As a continuation of the previous article here is another useful trick on getting kids to do what they need to.
Everyone that has worked with young kids has seen first hand how powerful “yes” and “no” patterns, especially “no” patterns can be. This is when the child becomes set in a mindset where they refuse… well… everything and every answer is “no”.
It’s like a car that is stuck in reverse, every time you hit the gas you go backwards, regardless of where you want to go or where you try to steer.
If you know a child you can get a feel for the sorts of things that lock them in that “no” mindset sometimes, and this can help work them through it.
The trick is to first get them in a “yes” mindset, before hitting the potential obstacle. Once that momentum is going it is easier to keep going then to start at the obstacle. Think of it as getting through a snow drift, if you start at the drift and try to go you’re going to get stuck, but if you get some momentum going first you have a much better chance of crashing through it.
In class what does that look like? Well, a simple example is how we start every preschool class. We sit down, ask them how they are doing and what they’ve been doing. First we listen to them, then they will be more open to listening to us. Next we start with something simple that every preschooler loves to do… we run. If our warmups started with something hard like frog jumps it would be a lot harder to get them going. So instead its something easy, something fun, and something they will want to do.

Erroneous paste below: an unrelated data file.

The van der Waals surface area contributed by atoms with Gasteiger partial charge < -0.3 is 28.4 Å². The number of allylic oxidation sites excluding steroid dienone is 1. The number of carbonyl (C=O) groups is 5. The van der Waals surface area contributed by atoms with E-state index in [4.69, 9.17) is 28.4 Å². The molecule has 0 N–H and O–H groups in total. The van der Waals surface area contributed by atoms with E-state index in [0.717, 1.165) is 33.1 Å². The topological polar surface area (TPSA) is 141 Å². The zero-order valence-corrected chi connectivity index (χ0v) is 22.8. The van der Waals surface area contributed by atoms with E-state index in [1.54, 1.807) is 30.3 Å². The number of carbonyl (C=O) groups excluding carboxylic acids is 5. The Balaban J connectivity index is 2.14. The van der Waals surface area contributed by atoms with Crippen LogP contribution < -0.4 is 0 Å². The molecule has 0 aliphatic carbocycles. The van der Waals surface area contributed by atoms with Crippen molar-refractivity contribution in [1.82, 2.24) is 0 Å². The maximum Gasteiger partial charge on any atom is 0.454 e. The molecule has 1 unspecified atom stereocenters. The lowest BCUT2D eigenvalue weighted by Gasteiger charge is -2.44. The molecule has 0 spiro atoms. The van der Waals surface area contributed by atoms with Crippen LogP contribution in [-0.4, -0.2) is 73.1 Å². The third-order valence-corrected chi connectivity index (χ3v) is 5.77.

How might this translate to the home?
Find the things that are sources of resistance at home, and look for the elements of it that don’t meet resistance and start with those. If bedtime is a trouble spot instead of starting with brushing teeth, try starting with picking out a bed time story, then picking out PJ’s, then once a little momentum is built it is brush teeth so that we can read the story.
Build that “yes” momentum through fun things and choice, then use it to carry through to the pieces of resistance.
And if they do get stuck in a “no” mindset trying to push forward is not likely the solution. It’s just like that snow drift, once you are stuck, you’re stuck. Trying to go forward when it isn’t working just digs you in deeper. You have to back up, reset, and try again.
This sometimes just means taking a break, letting them have a few mins to reset and then going at it different. It can also mean changing focus to something completely different and unrelated until you get back in a positive mindset and then taking another approach.
Kids are really not so different from adults, although in some ways a little simpler. If they have decided “no” and put themselves in that mindset forcing a change too it is taking away their sense of choice. They sometimes get “stuck” a little more though, so if one thing is a “no” everything can become a “no” until they are able to reset a little.
More jedi mind tricks to follow, so keep watching our Facebook page or our blog 🙂